Boot, who praises the president for keeping Bush era policies in place (while at the same time knocking Bush), is also critical of the president’s declaration that U.S. drone strikes will decrease. But the thing I found most disheartening was the president’s refusal to recognize that, to put it bluntly, Islamic radicals still don’t like us. He will not make a distinction between violence inspired by Islamic radicalism and other forms of violence. The president said:
Finally, we face a real threat from radicalized individuals here in the United States. Whether it’s a shooter at a Sikh Temple in Wisconsin; a plane flying into a building in Texas; or the extremists who killed 168 people at the Federal Building in Oklahoma City – America has confronted many forms of violent extremism in our time. Deranged or alienated individuals – often U.S. citizens or legal residents – can do enormous damage, particularly when inspired by larger notions of violent jihad. That pull towards extremism appears to have led to the shooting at Fort Hood, and the bombing of the Boston Marathon.
The “pull towards” extremism at Fort Hood—well, that’s one way to characterize a massacre. The president also focuses only on “radicalized individuals” because he can’t be blamed for them. If their acts can be seen as isolated and “senseless,” then he can’t be blamed for losing the war on terror. Nile Gardner of the London Telegraph also notes that “senseless violence” is how the president described the lethal September 11 Benghazi attack in his Rose Garden press conference on September 12. Gardner writes:
Why does the use of this language matter? The Obama administration initially hesitated to describe the Benghazi attack as an act of terrorism, not least because it undermined the US administration’s narrative that al-Qaeda was a diminishing threat. It ludicrously attempted to blame the killings on an anti-Islamic video that hardly anyone had seen. The White House’s bungling over Benghazi and its failure to act to save the lives of US personnel in danger is now the subject of Congressional hearings, and is proving a major embarrassment for this administration. It was blatantly obvious from the start that the Benghazi atrocity was a terrorist attack carried out by Islamists, yet President Obama and his team were unwilling to acknowledge it as such.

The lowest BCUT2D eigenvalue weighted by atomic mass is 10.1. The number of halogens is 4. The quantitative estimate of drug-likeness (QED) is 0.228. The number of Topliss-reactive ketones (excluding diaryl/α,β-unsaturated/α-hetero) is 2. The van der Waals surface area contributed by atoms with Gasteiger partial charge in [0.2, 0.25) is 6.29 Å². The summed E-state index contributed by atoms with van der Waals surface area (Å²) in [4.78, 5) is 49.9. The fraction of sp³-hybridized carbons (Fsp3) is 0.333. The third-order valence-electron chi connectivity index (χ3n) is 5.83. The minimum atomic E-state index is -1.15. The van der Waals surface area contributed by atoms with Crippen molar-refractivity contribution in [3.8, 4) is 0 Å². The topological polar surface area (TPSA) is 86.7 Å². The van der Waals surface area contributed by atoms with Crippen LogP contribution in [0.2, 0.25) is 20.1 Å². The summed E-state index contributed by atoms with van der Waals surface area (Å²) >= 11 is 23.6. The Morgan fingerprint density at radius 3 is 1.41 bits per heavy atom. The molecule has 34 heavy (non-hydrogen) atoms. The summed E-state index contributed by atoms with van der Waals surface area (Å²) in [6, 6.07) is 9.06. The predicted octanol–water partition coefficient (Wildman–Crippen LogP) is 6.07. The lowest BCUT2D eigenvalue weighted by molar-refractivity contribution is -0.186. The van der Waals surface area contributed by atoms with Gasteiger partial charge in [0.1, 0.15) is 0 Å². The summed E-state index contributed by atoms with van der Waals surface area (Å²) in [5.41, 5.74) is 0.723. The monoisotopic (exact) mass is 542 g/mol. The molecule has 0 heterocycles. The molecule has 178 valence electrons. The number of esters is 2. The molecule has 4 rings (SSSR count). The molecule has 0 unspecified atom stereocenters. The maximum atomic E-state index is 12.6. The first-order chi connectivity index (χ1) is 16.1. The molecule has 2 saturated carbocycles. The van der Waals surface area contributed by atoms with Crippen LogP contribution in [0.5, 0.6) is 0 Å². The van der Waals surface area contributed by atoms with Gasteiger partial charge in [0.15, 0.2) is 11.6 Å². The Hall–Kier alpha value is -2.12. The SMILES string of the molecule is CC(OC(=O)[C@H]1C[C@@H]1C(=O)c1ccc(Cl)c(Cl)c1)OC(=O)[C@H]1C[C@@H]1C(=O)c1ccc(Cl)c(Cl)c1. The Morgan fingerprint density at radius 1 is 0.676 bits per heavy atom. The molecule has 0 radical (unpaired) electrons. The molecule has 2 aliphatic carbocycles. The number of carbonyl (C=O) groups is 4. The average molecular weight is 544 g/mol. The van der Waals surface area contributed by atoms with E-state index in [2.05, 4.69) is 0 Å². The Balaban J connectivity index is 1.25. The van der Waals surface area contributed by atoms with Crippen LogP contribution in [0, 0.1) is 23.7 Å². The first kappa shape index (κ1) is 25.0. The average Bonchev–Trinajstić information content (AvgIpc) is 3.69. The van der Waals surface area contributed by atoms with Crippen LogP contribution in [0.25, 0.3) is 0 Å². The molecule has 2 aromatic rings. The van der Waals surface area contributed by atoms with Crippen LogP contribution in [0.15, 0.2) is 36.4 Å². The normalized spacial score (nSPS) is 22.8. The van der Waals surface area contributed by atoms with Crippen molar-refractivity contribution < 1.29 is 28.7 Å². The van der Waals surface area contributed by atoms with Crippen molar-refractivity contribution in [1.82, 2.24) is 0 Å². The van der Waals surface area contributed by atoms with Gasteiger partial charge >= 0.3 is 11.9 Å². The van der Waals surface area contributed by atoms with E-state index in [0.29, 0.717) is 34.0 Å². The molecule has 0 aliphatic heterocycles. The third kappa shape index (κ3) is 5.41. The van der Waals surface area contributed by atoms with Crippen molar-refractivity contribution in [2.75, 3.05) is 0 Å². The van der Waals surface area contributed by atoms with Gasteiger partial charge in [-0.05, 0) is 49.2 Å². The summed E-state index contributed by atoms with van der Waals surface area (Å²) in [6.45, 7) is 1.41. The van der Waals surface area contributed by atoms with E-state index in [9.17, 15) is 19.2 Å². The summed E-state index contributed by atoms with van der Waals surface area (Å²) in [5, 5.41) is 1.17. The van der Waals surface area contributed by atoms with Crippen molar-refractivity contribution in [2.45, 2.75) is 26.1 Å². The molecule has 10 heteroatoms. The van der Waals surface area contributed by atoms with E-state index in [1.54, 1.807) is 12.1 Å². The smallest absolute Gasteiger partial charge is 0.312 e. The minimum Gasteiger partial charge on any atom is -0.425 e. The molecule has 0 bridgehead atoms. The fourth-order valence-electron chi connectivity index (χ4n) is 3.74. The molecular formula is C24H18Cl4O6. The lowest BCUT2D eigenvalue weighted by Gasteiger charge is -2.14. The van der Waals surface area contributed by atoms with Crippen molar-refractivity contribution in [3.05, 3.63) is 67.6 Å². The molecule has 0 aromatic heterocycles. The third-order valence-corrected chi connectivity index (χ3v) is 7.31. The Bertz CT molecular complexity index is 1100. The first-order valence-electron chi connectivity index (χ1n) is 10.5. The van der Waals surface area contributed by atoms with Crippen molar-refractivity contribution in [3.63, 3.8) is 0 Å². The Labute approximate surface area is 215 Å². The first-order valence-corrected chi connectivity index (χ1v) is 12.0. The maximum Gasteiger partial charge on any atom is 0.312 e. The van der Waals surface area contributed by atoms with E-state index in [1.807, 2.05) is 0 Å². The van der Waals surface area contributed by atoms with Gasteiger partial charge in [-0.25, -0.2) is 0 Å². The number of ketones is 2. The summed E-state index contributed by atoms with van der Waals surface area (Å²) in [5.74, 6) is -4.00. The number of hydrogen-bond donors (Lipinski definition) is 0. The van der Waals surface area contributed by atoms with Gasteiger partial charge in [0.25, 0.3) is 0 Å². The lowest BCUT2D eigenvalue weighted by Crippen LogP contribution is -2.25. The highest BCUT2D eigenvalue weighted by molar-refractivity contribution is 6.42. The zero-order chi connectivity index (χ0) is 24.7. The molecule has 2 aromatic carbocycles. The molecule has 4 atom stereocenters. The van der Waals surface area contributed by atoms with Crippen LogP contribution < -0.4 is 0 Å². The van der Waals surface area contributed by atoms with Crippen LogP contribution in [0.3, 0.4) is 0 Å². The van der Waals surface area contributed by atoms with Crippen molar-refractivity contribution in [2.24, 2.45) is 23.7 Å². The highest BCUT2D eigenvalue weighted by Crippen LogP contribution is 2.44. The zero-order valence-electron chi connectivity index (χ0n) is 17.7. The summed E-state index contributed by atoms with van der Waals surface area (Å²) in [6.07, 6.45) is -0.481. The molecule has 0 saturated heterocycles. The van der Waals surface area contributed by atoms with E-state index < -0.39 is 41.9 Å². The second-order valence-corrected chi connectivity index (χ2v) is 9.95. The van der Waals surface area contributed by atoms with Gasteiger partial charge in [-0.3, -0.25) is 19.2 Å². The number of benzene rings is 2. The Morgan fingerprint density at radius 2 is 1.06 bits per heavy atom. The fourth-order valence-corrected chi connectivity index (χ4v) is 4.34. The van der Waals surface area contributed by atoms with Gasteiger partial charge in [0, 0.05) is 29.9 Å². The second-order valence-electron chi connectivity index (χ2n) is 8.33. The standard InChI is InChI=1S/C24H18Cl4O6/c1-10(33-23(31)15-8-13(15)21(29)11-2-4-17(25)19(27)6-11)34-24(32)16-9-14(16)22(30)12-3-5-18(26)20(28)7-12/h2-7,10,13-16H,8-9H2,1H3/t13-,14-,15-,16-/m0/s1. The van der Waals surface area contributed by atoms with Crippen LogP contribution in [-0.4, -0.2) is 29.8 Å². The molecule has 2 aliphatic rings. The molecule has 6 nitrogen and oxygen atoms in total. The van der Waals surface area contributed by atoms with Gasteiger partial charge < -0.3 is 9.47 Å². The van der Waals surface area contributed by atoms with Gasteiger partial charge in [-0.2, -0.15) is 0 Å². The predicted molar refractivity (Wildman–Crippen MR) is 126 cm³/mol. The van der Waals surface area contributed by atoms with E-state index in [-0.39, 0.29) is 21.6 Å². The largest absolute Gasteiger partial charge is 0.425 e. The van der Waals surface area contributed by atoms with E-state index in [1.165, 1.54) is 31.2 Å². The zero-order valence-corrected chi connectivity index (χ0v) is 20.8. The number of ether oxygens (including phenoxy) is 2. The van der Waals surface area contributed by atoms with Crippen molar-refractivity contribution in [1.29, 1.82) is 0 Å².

Yesterday’s attack in London was also clearly an act of terrorism by Islamists, yet, the State Department made no mention of either, despite the fact there was widespread coverage of the nature of the attack in the US media yesterday.
There was something Kiplingesque in the photos of the murdered Drummer Lee Rigby, 25, of the 2nd Battalion, Royal Regiment of Fusiliers. I saw one picture of Drummer Rigby holding his bearskin hat, which British soldiers wear on ceremonial occasions. His family paid tribute to him as "a loving son, husband, father, brother and uncle", adding that "he always wanted to be in the Army, live life and enjoy himself."
He sounded like a typical British bloke—and that is why he died his horrific death on a street in London.
It made perfect sense to the barbarians who slughtered him, and I am sorry—and just a little frightened—that my own government can't seem to make heads or tails of the killing.